We think that folksy singer/songwriter Lucy Rose is absolutely brilliant, so we were pretty chuffed when we were able to catch up with her to chat all things festivals, songwriting, and South America:

You’re playing Bestival this year! Are you looking forward to it?

‘Yeah, I’m really excited. I’ve always been a massive fan of this festival and made it my mission to be able to play there this year. I’ve had a lot of great times at this festival and look forward to making some new memories.

Do you approach a festival set any differently to how you’d approach a regular, headline show?

‘I guess so. I think I’m trying not to in ways, because I used to not play any of my quieter songs – like Shiver, for instance – at festivals, but my new record has got a quiet side to it and I want those songs to get a chance to be heard, so I think I’m going to play them anyway. Festivals can be more of a challenge, but also the crowds tend to seem more up for it than they do at a normal show.

What’s your favourite thing about playing festivals?

‘Seeing other musicians play. I love to have a wander around the site before I play and catch other bands, that’s always so cool.



You’re also doing a tour of UK cinemas this summer, and you’re showing a documentary you made last year before your set – tell us more about your documentary?

‘The documentary is about my eight-week-long trip around Latin America, where I lived with my fans and they booked me shows. It was honestly the best experience of my life – it’s given me a whole new perspective on life and music, and it’s influenced my new record massively, so I think it’s really important for people to see it before they hear the new songs.

How important do you think it is to ‘break down the barriers’ between the fan and the artist?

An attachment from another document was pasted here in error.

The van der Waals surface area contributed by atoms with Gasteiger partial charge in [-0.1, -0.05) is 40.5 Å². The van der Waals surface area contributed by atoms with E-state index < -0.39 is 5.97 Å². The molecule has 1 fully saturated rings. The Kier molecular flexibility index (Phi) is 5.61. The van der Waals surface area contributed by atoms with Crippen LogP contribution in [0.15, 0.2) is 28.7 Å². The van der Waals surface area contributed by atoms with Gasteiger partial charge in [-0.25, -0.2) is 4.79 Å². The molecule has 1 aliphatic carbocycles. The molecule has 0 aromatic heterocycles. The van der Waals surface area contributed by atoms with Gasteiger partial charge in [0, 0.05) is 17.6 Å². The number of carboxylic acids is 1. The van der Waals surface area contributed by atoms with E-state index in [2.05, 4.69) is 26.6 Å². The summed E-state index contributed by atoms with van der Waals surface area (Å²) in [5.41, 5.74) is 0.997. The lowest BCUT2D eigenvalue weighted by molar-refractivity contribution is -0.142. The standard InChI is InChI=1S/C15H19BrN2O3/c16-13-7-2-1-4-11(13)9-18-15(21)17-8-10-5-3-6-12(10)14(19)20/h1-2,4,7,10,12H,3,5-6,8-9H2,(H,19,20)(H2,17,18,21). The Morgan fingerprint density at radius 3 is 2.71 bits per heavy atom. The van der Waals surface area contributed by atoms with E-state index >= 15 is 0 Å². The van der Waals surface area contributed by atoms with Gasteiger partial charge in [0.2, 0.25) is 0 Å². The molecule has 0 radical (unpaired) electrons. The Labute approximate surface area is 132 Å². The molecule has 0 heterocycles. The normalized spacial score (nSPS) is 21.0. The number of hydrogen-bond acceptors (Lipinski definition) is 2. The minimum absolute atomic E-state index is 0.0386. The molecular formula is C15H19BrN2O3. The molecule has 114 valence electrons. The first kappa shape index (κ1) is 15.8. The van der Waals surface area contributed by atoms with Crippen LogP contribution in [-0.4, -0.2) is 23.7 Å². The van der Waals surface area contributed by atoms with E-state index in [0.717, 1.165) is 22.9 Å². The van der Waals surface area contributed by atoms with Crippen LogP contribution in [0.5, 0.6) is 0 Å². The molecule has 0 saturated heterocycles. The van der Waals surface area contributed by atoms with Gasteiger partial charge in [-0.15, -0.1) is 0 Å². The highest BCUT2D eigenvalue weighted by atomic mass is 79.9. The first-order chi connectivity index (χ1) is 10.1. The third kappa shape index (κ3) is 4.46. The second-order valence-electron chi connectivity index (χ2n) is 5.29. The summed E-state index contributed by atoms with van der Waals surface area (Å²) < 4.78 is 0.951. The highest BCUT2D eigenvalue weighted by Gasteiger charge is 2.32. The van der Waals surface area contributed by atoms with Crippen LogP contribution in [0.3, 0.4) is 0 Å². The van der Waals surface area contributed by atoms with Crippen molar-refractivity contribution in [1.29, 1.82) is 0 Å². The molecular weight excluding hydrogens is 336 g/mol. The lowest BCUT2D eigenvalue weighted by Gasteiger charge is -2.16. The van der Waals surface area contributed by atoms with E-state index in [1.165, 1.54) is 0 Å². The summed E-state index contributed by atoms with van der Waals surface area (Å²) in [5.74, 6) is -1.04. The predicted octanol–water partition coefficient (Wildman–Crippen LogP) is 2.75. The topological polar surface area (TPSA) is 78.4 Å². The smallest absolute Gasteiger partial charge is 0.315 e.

‘For me, it’s really important. It’s not necessarily about breaking any barriers, but about getting to know each other on a deeper level. Even my favourite part of gigging is meeting fans after the show, but I probably only get a couple of minutes with each person. Spending three or four days with my biggest fans – and spending that time getting to know them – was an amazing experience for me. I really learnt why music was important and why I needed to go home and keep writing.

You’re just about to release your new album Something’s Changing, too – how has your South America trip influenced the album?

‘Nearly entirely. So many people I met I felt life had been hard on them, I kept thinking of things I could do to help, but I realised that the best thing I could do was to keep writing and make a record for them with a message that meant something to them.



How would you describe the album?

‘Wow, tough question. I would say it’s the deepest I’ve dug into myself when it comes to the lyrical content and the realest thing in terms of how it was recorded. Most of it was done as live takes, so it’s all about feel and capturing that moment. It’s definitely got a folk, soul, country vibe to it.

What’s your favourite track from the album, and which are you most excited to play live at this summer’s festivals?

‘It’s so hard to chose a favourite track, but I think I Can’t Change It All means the most to me and the one I enjoy playing the most from the record is probably Second Chance.

If you could be in any band, which would it be and which instrument would you want to play?

‘Potentially Haim. I would love to be their drummer.

Out of every song ever recorded, which do you wish you’d written and why?

‘It would undoubtedly have to be A Case Of You by Joni Mitchell; it’s possibly the most beautiful song ever written.

Describe yourself in three words?

‘Decisive, indecisive, hungry.


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